>epoch=0, lrate=0.300, error=43.270 >epoch=1, lrate=0.270, error=30.403 >epoch=2, lrate=0.240, error=27.146 >epoch=3, lrate=0.210, error=26.301 >epoch=4, lrate=0.180, error=25.537 >epoch=5, lrate=0.150, error=24.789 >epoch=6, lrate=0.120, error=24.058 >epoch=7, lrate=0.090, error=23.346 >epoch=8, lrate=0.060, error=22.654 >epoch=9, lrate=0.030, error=21.982 Codebooks: [[2.432316086217663, 2.839821664184211, 0], [7.319592257892681, 1.97013382654341, 1]] |

Now that we know how to train a set of codebook vectors, let’s see how we can use this algorithm on a real dataset.

### 4. Ionosphere Case Study

In this section, we will apply the Learning Vector Quantization algorithm to the Ionosphere dataset.

The first step is to load the dataset and convert the loaded data to numbers that we can use with the Euclidean distance calculation. For this we will use the helper function **load_csv()** to load the file, **str_column_to_float()** to convert string numbers to floats and **str_column_to_int()** to convert the class column to integer values.

We will evaluate the algorithm using k-fold cross-validation with 5 folds. This means that 351/5=70.2 or just over 70 records will be in each fold. We will use the helper functions **evaluate_algorithm()** to evaluate the algorithm with cross-validation and **accuracy_metric()** to calculate the accuracy of predictions.

The complete example is listed below.

1 2 3 4 5 6 7 8 9 10 11 12 13 14 15 16 17 18 19 20 21 22 23 24 25 26 27 28 29 30 31 32 33 34 35 36 37 38 39 40 41 42 43 44 45 46 47 48 49 50 51 52 53 54 55 56 57 58 59 60 61 62 63 64 65 66 67 68 69 70 71 72 73 74 75 76 77 78 79 80 81 82 83 84 85 86 87 88 89 90 91 92 93 94 95 96 97 98 99 100 101 102 103 104 105 106 107 108 109 110 111 112 113 114 115 116 117 118 119 120 121 122 123 124 125 126 127 128 129 130 131 132 133 134 135 136 137 138 139 140 141 142 |
# LVQ for the Ionosphere Dataset from random import seed from random import randrange from csv import reader from math import sqrt
# Load a CSV file def load_csv(filename): dataset = list() with open(filename, 'r') as file: csv_reader = reader(file) for row in csv_reader: if not row: continue dataset.append(row) return dataset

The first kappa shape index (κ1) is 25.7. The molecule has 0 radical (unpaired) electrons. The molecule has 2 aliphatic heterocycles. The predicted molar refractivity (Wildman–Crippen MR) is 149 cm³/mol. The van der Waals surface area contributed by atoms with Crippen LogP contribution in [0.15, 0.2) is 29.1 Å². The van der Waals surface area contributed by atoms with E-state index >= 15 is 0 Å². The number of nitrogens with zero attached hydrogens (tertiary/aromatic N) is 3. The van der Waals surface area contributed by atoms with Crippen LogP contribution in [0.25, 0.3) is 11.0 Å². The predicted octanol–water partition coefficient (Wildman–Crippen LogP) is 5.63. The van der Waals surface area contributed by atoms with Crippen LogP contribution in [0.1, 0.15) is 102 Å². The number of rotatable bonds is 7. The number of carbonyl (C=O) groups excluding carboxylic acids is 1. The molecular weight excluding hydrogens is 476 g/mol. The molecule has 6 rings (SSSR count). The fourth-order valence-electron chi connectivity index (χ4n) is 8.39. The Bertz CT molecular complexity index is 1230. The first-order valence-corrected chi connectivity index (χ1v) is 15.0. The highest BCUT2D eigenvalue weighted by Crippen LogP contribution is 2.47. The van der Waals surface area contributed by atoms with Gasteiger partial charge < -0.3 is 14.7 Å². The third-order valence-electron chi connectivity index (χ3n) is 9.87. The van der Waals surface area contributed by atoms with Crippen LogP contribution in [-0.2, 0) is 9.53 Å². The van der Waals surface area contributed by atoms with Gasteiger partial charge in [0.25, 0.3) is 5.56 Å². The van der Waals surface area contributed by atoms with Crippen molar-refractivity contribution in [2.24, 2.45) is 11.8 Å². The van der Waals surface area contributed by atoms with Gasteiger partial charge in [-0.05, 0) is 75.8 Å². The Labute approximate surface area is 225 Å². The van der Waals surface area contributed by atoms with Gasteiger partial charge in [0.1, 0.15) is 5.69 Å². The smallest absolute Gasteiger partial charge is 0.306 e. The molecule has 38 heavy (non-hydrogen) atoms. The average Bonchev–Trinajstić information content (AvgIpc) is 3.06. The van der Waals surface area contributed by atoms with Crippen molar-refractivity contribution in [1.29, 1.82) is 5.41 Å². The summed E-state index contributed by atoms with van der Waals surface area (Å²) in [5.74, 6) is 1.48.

# Convert string column to float def str_column_to_float(dataset, column): for row in dataset: row[column] = float(row[column].strip())
# Convert string column to integer def str_column_to_int(dataset, column): class_values = [row[column] for row in dataset] unique = set(class_values) lookup = dict() for i, value in enumerate(unique): lookup[value] = i for row in dataset: row[column] = lookup[row[column]] return lookup
# Split a dataset into k folds def cross_validation_split(dataset, n_folds): dataset_split = list() dataset_copy = list(dataset) fold_size = int(len(dataset) / n_folds) for i in range(n_folds): fold = list() while len(fold) < fold_size: index = randrange(len(dataset_copy)) fold.append(dataset_copy.pop(index)) dataset_split.append(fold) return dataset_split
# Calculate accuracy percentage def accuracy_metric(actual, predicted): correct = 0 for i in range(len(actual)): if actual[i] == predicted[i]: correct += 1 return correct / float(len(actual)) * 100.0
# Evaluate an algorithm using a cross validation split def evaluate_algorithm(dataset, algorithm, n_folds, *args): folds = cross_validation_split(dataset, n_folds) scores = list() for fold in folds: train_set = list(folds) train_set.remove(fold) train_set = sum(train_set, []) test_set = list() for row in fold: row_copy = list(row) test_set.append(row_copy) row_copy[-1] = None predicted = algorithm(train_set, test_set, *args) actual = [row[-1] for row in fold] accuracy = accuracy_metric(actual, predicted) scores.append(accuracy) return scores
# calculate the Euclidean distance between two vectors def euclidean_distance(row1, row2): distance = 0.0 for i in range(len(row1)-1): distance += (row1[i] - row2[i])**2 return sqrt(distance)